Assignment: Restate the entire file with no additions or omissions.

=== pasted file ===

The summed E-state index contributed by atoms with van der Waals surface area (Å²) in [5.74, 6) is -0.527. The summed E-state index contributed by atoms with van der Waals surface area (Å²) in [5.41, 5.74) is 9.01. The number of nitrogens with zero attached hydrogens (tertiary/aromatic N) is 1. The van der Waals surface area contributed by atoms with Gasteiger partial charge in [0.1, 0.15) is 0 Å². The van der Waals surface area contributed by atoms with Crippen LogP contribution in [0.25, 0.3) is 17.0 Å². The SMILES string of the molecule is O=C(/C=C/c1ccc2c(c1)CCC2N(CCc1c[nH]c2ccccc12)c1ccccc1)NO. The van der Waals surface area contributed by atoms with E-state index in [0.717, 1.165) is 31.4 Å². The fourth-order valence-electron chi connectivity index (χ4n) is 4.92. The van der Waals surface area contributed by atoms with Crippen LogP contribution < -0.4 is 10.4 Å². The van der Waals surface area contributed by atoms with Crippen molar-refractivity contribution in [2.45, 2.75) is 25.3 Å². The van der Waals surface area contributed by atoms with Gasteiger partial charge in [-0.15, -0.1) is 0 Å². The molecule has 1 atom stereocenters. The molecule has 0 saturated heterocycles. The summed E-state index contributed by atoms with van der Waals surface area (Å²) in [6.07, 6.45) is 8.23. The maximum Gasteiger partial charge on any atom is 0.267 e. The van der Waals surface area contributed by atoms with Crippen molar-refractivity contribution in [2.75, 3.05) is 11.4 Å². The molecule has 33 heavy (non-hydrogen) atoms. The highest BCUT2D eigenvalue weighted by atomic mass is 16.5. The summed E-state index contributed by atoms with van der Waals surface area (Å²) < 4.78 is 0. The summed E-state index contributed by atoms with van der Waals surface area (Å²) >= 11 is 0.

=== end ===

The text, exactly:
The summed E-state index contributed by atoms with van der Waals surface area (Å²) in [5.74, 6) is -0.527. The summed E-state index contributed by atoms with van der Waals surface area (Å²) in [5.41, 5.74) is 9.01. The number of nitrogens with zero attached hydrogens (tertiary/aromatic N) is 1. The van der Waals surface area contributed by atoms with Gasteiger partial charge in [0.1, 0.15) is 0 Å². The van der Waals surface area contributed by atoms with Crippen LogP contribution in [0.25, 0.3) is 17.0 Å². The SMILES string of the molecule is O=C(/C=C/c1ccc2c(c1)CCC2N(CCc1c[nH]c2ccccc12)c1ccccc1)NO. The van der Waals surface area contributed by atoms with E-state index in [0.717, 1.165) is 31.4 Å². The fourth-order valence-electron chi connectivity index (χ4n) is 4.92. The van der Waals surface area contributed by atoms with Crippen LogP contribution < -0.4 is 10.4 Å². The van der Waals surface area contributed by atoms with Crippen molar-refractivity contribution in [2.45, 2.75) is 25.3 Å². The van der Waals surface area contributed by atoms with Gasteiger partial charge in [-0.15, -0.1) is 0 Å². The molecule has 1 atom stereocenters. The molecule has 0 saturated heterocycles. The summed E-state index contributed by atoms with van der Waals surface area (Å²) in [6.07, 6.45) is 8.23. The maximum Gasteiger partial charge on any atom is 0.267 e. The van der Waals surface area contributed by atoms with Crippen molar-refractivity contribution in [2.75, 3.05) is 11.4 Å². The molecule has 33 heavy (non-hydrogen) atoms. The highest BCUT2D eigenvalue weighted by atomic mass is 16.5. The summed E-state index contributed by atoms with van der Waals surface area (Å²) < 4.78 is 0. The summed E-state index contributed by atoms with van der Waals surface area (Å²) >= 11 is 0.